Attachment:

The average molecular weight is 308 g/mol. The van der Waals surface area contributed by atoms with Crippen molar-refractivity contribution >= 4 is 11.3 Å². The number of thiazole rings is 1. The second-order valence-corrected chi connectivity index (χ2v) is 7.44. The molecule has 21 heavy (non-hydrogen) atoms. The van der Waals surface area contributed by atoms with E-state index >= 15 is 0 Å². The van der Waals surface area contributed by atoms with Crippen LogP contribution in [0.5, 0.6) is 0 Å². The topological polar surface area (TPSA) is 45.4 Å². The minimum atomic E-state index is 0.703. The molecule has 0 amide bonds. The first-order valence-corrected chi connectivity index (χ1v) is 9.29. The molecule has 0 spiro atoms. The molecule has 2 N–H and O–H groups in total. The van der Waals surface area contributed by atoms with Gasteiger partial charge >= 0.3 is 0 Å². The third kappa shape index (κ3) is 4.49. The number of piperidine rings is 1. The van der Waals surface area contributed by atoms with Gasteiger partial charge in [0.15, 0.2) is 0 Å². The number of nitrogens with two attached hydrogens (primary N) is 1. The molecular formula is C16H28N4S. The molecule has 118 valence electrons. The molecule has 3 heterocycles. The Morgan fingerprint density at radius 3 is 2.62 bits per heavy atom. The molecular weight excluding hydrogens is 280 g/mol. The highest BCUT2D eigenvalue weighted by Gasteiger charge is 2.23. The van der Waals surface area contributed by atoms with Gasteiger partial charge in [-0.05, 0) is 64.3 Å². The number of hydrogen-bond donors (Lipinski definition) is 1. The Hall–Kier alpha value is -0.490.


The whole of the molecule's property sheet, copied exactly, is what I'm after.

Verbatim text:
The average molecular weight is 308 g/mol. The van der Waals surface area contributed by atoms with Crippen molar-refractivity contribution >= 4 is 11.3 Å². The number of thiazole rings is 1. The second-order valence-corrected chi connectivity index (χ2v) is 7.44. The molecule has 21 heavy (non-hydrogen) atoms. The van der Waals surface area contributed by atoms with E-state index >= 15 is 0 Å². The van der Waals surface area contributed by atoms with Crippen LogP contribution in [0.5, 0.6) is 0 Å². The topological polar surface area (TPSA) is 45.4 Å². The minimum atomic E-state index is 0.703. The molecule has 0 amide bonds. The first-order valence-corrected chi connectivity index (χ1v) is 9.29. The molecule has 0 spiro atoms. The molecule has 2 N–H and O–H groups in total. The van der Waals surface area contributed by atoms with Gasteiger partial charge >= 0.3 is 0 Å². The third kappa shape index (κ3) is 4.49. The number of piperidine rings is 1. The van der Waals surface area contributed by atoms with Gasteiger partial charge in [0.15, 0.2) is 0 Å². The number of nitrogens with two attached hydrogens (primary N) is 1. The molecular formula is C16H28N4S. The molecule has 118 valence electrons. The molecule has 3 heterocycles. The Morgan fingerprint density at radius 3 is 2.62 bits per heavy atom. The molecular weight excluding hydrogens is 280 g/mol. The highest BCUT2D eigenvalue weighted by Gasteiger charge is 2.23. The van der Waals surface area contributed by atoms with Gasteiger partial charge in [-0.05, 0) is 64.3 Å². The number of hydrogen-bond donors (Lipinski definition) is 1. The Hall–Kier alpha value is -0.490.